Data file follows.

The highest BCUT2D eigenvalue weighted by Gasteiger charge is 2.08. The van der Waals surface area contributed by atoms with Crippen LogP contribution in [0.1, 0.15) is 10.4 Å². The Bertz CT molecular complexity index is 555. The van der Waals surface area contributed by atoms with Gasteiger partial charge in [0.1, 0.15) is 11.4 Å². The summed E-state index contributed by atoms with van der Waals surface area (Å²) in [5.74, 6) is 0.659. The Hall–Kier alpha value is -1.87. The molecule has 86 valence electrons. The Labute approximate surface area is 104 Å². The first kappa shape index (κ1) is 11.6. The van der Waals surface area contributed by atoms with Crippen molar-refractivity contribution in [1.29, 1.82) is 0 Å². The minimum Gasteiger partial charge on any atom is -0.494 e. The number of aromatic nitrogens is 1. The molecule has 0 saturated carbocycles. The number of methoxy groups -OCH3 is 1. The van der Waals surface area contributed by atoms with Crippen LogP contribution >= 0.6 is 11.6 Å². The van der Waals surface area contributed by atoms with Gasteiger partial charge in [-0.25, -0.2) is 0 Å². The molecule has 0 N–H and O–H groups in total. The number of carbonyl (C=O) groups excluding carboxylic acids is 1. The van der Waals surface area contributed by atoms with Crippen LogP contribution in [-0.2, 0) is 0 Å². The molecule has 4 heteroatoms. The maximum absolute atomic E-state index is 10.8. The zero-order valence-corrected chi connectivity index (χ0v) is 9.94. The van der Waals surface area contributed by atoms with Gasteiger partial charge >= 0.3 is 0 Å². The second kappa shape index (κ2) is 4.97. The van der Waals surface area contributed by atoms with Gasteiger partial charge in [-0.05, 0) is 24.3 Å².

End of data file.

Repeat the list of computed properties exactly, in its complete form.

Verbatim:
The highest BCUT2D eigenvalue weighted by Gasteiger charge is 2.08. The van der Waals surface area contributed by atoms with Crippen LogP contribution in [0.1, 0.15) is 10.4 Å². The Bertz CT molecular complexity index is 555. The van der Waals surface area contributed by atoms with Gasteiger partial charge in [0.1, 0.15) is 11.4 Å². The summed E-state index contributed by atoms with van der Waals surface area (Å²) in [5.74, 6) is 0.659. The Hall–Kier alpha value is -1.87. The molecule has 86 valence electrons. The Labute approximate surface area is 104 Å². The first kappa shape index (κ1) is 11.6. The van der Waals surface area contributed by atoms with Crippen molar-refractivity contribution in [1.29, 1.82) is 0 Å². The minimum Gasteiger partial charge on any atom is -0.494 e. The number of aromatic nitrogens is 1. The molecule has 0 saturated carbocycles. The number of methoxy groups -OCH3 is 1. The van der Waals surface area contributed by atoms with Crippen LogP contribution >= 0.6 is 11.6 Å². The van der Waals surface area contributed by atoms with Gasteiger partial charge in [-0.25, -0.2) is 0 Å². The molecule has 0 N–H and O–H groups in total. The number of carbonyl (C=O) groups excluding carboxylic acids is 1. The van der Waals surface area contributed by atoms with Crippen LogP contribution in [-0.2, 0) is 0 Å². The molecule has 4 heteroatoms. The maximum absolute atomic E-state index is 10.8. The zero-order valence-corrected chi connectivity index (χ0v) is 9.94. The van der Waals surface area contributed by atoms with Gasteiger partial charge >= 0.3 is 0 Å². The second kappa shape index (κ2) is 4.97. The van der Waals surface area contributed by atoms with Gasteiger partial charge in [-0.05, 0) is 24.3 Å².